"But then came the dreaded English National Curriculum," added Brian Richardson. "Where could you pigeonhole a piece of software like this? The simple answer was that teachers couldn't – it simply didn't fit the new rules. The English National Curriculum virtually killed the software off overnight." But Brian, his wife Wendy and their team (which now includes son Paul) decided to head into the overseas marketplace and published the software in Australia. Competitive sport in schools in Australia, linked to maths – that was one goal they just had to achieve. By the early 1990s there were almost as many schools using the software in Australia, New Zealand and South Africa as there had been in the UK and so the situation remained for the next 10 years.
However, out of the blue, the Government agency for ICT (Becta – closed by the Coalition Government) approached Brian and asked if the software could be used as part of the celebrations for Maths Year 2000 – the clock had apparently turned and Cars was now OK again. "A small competition was duly organised for 40 schools and the success of it was nothing short of breathtaking," explained Brian Richardson. "Teachers were reporting that students who had not attended maths lessons for some time suddenly wanted to get involved. They had children positively excited at the thought of getting their cars to go just that bit faster.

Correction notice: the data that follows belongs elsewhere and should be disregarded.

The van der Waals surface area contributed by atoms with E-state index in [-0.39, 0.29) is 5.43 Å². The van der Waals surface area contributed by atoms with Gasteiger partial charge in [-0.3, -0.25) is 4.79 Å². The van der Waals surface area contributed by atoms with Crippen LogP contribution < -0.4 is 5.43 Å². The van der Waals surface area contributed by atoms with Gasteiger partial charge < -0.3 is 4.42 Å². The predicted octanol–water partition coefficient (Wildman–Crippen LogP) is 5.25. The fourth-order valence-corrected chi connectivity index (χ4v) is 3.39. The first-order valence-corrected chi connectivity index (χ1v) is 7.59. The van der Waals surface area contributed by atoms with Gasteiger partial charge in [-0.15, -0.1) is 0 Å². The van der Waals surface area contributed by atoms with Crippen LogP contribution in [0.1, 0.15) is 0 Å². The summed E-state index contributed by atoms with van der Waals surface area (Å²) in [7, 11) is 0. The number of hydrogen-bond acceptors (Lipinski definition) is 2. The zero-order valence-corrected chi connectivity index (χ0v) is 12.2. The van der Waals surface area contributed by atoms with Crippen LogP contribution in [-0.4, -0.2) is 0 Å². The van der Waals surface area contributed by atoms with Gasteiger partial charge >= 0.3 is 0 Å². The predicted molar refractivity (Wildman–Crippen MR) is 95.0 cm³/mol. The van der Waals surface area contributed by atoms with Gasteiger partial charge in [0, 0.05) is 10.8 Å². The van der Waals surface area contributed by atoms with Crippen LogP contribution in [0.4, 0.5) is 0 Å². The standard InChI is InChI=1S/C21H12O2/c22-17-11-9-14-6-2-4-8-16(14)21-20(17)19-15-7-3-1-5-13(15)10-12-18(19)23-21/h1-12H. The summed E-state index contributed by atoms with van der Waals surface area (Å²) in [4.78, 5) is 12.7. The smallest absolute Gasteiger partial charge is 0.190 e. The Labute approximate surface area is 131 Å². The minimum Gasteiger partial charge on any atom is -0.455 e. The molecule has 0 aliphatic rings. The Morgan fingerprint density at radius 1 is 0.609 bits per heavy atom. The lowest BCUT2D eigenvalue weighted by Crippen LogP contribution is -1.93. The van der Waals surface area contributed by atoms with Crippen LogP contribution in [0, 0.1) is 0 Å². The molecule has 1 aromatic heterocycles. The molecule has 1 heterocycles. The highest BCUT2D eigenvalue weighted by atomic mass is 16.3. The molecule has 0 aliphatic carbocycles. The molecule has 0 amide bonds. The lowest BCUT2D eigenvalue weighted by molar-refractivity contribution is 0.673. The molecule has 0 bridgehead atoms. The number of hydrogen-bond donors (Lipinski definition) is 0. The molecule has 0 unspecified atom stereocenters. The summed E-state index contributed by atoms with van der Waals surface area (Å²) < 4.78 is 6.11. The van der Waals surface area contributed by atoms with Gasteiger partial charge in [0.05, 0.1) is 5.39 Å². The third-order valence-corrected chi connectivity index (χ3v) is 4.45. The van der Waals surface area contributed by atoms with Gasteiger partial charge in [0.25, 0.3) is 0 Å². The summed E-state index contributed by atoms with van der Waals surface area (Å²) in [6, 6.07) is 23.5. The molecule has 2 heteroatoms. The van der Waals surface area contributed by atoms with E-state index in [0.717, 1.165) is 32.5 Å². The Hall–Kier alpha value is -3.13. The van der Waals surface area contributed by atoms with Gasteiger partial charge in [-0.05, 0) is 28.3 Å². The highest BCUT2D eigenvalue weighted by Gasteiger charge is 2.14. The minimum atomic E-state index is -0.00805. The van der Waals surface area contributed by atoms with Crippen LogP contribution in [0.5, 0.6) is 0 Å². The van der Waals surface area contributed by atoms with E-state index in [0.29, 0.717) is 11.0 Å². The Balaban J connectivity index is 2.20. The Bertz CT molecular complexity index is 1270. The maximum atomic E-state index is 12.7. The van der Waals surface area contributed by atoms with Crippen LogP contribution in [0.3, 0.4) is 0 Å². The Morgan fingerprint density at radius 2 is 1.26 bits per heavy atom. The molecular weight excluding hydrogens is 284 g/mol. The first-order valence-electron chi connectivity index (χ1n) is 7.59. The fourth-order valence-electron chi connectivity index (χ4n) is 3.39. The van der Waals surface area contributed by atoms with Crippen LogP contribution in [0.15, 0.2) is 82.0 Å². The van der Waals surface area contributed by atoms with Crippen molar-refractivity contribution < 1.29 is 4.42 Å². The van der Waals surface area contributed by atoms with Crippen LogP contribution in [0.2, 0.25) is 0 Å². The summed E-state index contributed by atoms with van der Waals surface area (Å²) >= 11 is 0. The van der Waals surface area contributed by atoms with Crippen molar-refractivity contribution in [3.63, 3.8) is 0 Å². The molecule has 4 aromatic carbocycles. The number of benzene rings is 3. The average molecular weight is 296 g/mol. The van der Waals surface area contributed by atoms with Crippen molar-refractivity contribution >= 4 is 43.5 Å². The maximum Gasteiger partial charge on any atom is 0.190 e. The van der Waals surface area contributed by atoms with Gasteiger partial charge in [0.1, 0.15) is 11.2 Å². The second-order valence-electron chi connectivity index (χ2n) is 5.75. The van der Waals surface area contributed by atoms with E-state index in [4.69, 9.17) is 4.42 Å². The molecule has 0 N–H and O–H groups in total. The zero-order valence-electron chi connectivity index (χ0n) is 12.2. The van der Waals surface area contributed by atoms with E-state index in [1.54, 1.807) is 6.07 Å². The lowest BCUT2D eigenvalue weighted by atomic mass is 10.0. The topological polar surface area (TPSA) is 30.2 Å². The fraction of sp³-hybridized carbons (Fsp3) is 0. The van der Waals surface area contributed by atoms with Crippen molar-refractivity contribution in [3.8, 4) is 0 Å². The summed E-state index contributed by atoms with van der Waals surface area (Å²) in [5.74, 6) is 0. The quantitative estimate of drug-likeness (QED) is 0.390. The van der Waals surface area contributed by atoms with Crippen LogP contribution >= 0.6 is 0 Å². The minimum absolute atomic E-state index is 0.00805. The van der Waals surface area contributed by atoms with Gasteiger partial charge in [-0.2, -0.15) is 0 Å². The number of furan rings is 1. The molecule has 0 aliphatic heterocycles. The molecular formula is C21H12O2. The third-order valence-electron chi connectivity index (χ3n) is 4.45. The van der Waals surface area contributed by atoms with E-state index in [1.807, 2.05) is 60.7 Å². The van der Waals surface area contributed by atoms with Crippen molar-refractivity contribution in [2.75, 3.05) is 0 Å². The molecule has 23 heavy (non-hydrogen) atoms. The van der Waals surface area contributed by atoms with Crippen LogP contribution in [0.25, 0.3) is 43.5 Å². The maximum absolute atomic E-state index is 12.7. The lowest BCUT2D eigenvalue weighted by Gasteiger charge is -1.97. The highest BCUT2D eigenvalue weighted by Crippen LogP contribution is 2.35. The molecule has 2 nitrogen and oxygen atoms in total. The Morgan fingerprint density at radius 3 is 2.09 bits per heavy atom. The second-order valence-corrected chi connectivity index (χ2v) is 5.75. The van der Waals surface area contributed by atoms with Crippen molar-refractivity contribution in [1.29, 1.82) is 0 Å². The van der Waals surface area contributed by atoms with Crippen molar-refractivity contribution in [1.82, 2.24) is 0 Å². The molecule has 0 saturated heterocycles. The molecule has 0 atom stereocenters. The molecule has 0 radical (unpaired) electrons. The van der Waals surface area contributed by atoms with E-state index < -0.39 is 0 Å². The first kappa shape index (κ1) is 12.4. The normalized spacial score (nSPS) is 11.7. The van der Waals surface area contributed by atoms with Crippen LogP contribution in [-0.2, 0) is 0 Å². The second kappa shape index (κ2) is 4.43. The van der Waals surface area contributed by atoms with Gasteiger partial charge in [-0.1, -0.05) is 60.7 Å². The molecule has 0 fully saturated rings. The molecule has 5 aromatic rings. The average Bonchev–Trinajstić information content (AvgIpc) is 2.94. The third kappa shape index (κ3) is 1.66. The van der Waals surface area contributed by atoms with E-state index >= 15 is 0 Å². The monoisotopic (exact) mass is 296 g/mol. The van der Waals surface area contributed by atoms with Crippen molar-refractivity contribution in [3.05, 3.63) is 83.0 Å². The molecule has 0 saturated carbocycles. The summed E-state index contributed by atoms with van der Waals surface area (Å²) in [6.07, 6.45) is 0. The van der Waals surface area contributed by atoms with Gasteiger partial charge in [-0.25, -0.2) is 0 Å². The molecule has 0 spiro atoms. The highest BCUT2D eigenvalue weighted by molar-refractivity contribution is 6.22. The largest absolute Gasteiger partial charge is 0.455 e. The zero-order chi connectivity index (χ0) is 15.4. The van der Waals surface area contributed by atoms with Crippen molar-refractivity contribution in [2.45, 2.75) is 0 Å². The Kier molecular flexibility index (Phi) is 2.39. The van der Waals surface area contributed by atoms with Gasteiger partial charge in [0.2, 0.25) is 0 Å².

'Some children screaming and shouting when the race was running"
"They even had some children screaming and shouting when the race was running. As a Grand Finale to the competition, Becta asked Jaguar to host a National Final at its plant in Castle Bromwich, and Jaguar duly obliged. The rest as they say, is history!' In the 30 or so years that the program has been in publication, Brian estimates that well over 2 million children have used it and he now regularly meets teachers who wax lyrical about the days spent working on their 'cars' during their own primary school years.
Between November 2011 and May 2013, the software was completely reprogrammed for publication in the Cloud – a massive undertaking in itself. This has meant that the World of Cars Maths in Motion now not only has the UK Challenge for Schools under its wing, there is also an International Challenge for Schools and, as of January 2014, a Home User Challenge that is open to all comers worldwide.
The continuing success of the software reaches far beyond what one might normally expect. It is a Link Scheme for the British Science Association CREST Awards (which means it counts towards the ‘skills’ section of the Duke of Edinburgh’s Award too), it is a big part of Jaguar Land Rover's global corporate social responsibility programme and has led to a National Centre for the Excellence in Teaching Mathematics accreditation. It was the mainstay of Jaguar Land Rover's successful bid to be awarded the BITC 'Responsible Business of the Year Award' for 2013 and so the story goes on! Here’s to the next 30 years!
If you are interested in joining in any of the Challenges, more information can be found on www.mathschallenge.org.uk and www.mathsinmotion.com.
Brian and his team can be contacted via:
The Jaguar Maths in Motion Challenge for Schools
CSH, 10 Cromwell Mews, St Ives, Cambridgeshire PE27 5HJ
Tel: 01480 301201
The Jaguar Maths in Motion Challenge for Schools 2013/14 is supported by:
Jaguar Limited, Cambridgeshire Software House, Silverstone Circuits Ltd, Toshiba, i-desk Solutions, Rapid Education, Kudlian Software, Rising Stars UK Ltd, Firestom Software, Anderton Tiger Radio and LSS Interactive.